The U.S. social media giant said on Monday it had taken down a network in Uganda linked to the country’s ministry of information for using fake and duplicate accounts to post ahead of this week’s election.

Perspective. Another prediction shot full of holes…

Oh, great — Uber and Lyft are actually increasing car ownership in US cities

The platforms were supposed to provide alternatives to private car travel and ultimately decrease car ownership.

However, a recent study suggests that this isn’t entirely the case and ride hailing apps actually increase car ownership, especially in cities that are already dependent on cars.

The researchers aren’t exactly sure why this is occurring, though. They speculate that ride-share app users are becoming drivers themselves, and buying cars to get into the business. Or, people who already own a car, are buying a second vehicle to use exclusively as a ride hail taxi.


News Use Across Social Media Platforms in 2020

About half of U.S. adults (53%) say they get news from social media “often” or “sometimes,” and this use is spread out across a number of different sites, according to a Pew Research Center survey conducted Aug. 31-Sept. 7, 2020.

Among 11 social media sites asked about as a regular source of news, Facebook sits at the top, with about a third (36%) of Americans getting news there regularly. YouTube comes next, with 23% of U.S. adults regularly getting news there. Twitter serves as a regular news source for 15% of U.S. adults.

Tuesday, January 12, 2021

Has it come to this?

Following Trump Ban, Facebook Tells Employees to Avoid Wearing Company-Branded Apparel

The temptation is too great.

Broken promises: How Singapore lost trust on contact tracing privacy

… When the two systems were launched, there wasn’t much space for the public to discuss apprehensions: they were seen as necessary to fight the pandemic, and the Singaporean government acted in typical top-down fashion. It did seek to assuage fears, however, by repeatedly assuring Singaporeans that the data collected with such technology would be used only for contact tracing during the pandemic.

Earlier this month, it emerged that the government’s claim was false. The Ministry of Home Affairs confirmed that data could actually be accessed by the police for criminal investigations; the day after this admission, a minister revealed that such data had, in fact, already been used in a murder investigation. It rapidly became clear that despite what ministers had previously said, Singaporean law meant it had been possible for law enforcement to use TraceTogether data all along.

These revelations triggered public anger and criticism, not necessarily because Singaporeans are particularly privacy conscious—in fact, state surveillance is largely normalized in the country—but because people felt they’d been subjected to a bait-and-switch.

Toward ethical facial recognition? Is that possible?

Leading Facial Recognition Technology Provider Corsight AI Appoints Former UK Surveillance Camera Commissioner Tony Porter as Chief Privacy Officer

Corsight AI, a leading facial recognition solution provider, announced today the appointment of the UK's former Surveillance Camera Commissioner Tony Porter as its Chief Privacy Officer. Effective immediately, Porter will be responsible for ensuring the technology is not only legally compliant across international jurisdictions, but also operates to the highest ethical standards.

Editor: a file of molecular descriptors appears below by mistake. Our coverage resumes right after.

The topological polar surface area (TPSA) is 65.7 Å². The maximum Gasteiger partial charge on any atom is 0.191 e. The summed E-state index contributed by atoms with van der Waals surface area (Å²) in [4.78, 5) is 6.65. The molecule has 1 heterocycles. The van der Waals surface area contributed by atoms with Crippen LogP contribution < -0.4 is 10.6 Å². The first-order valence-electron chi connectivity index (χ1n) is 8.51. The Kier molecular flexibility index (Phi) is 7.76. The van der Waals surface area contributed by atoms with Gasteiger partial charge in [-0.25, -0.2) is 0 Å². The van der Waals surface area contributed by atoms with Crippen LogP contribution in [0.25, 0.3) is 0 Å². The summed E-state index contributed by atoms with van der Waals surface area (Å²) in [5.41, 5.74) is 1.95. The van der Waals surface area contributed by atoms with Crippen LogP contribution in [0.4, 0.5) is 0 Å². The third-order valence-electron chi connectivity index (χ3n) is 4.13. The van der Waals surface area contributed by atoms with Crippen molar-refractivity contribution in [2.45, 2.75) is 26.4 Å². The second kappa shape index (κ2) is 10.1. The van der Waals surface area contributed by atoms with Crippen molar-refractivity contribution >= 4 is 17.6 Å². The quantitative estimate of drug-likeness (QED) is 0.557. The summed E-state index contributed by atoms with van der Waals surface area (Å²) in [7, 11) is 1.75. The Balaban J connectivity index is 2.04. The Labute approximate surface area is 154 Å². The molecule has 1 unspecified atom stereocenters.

The move to Corsight AI—the highest NIST-ranked Western-based facial recognition company backed by over 250 patents—will see Porter put his legislative recommendations to the UK government into practice. Porter, an outspoken supporter of the use of facial recognition technology when used within a proper framework of law, regulation and best practice, will help Corsight AI meet strict governance guidelines with regard to its ground-breaking solution.

(Related) Can a “big name” change a culture?

Facebook appoints civil rights vice president amid pressure over racial hatred, violence on Facebook, Instagram

Mainly because I like lists. Only a couple look useful.

These were the top 10 fastest growing websites in 2020

Monday, January 11, 2021

Tools for techies.

What is Signal? The basics of the most secure messaging app.

Known for its end-to-end encryption and independent structure as a non-profit organization run by a foundation — not a big tech company — Signal has previously been the communication method of choice for activists, people in the hacker community, and others concerned about privacy.

Recently, it’s gone mainstream.

Recently, Facebook-owned WhatsApp — which is end-to-end encrypted using Signal’s protocols — began issuing a privacy update notification to users making clear that it is sharing user data with Facebook (which it has actually been doing for years ). That’s led people to look elsewhere for a secure communications app, helped along by Elon Musk’s Jan. 7 tweet which simply stated: “Use Signal.”

We are concerned about this technology, but perhaps we can tolerate it for this purpose.

Use of Clearview AI facial recognition tech spiked as law enforcement seeks to identify Capitol mob

Clearview AI’s CEO says that use of his company’s facial recognition technology among law enforcement spiked 26 percent the day after a mob of pro-Trump rioters attacked the US Capitol. First reported by the New York Times, Hoan Ton-That confirmed to The Verge that Clearview saw a sharp increase in use on January 7th, compared to its usual weekday search volume.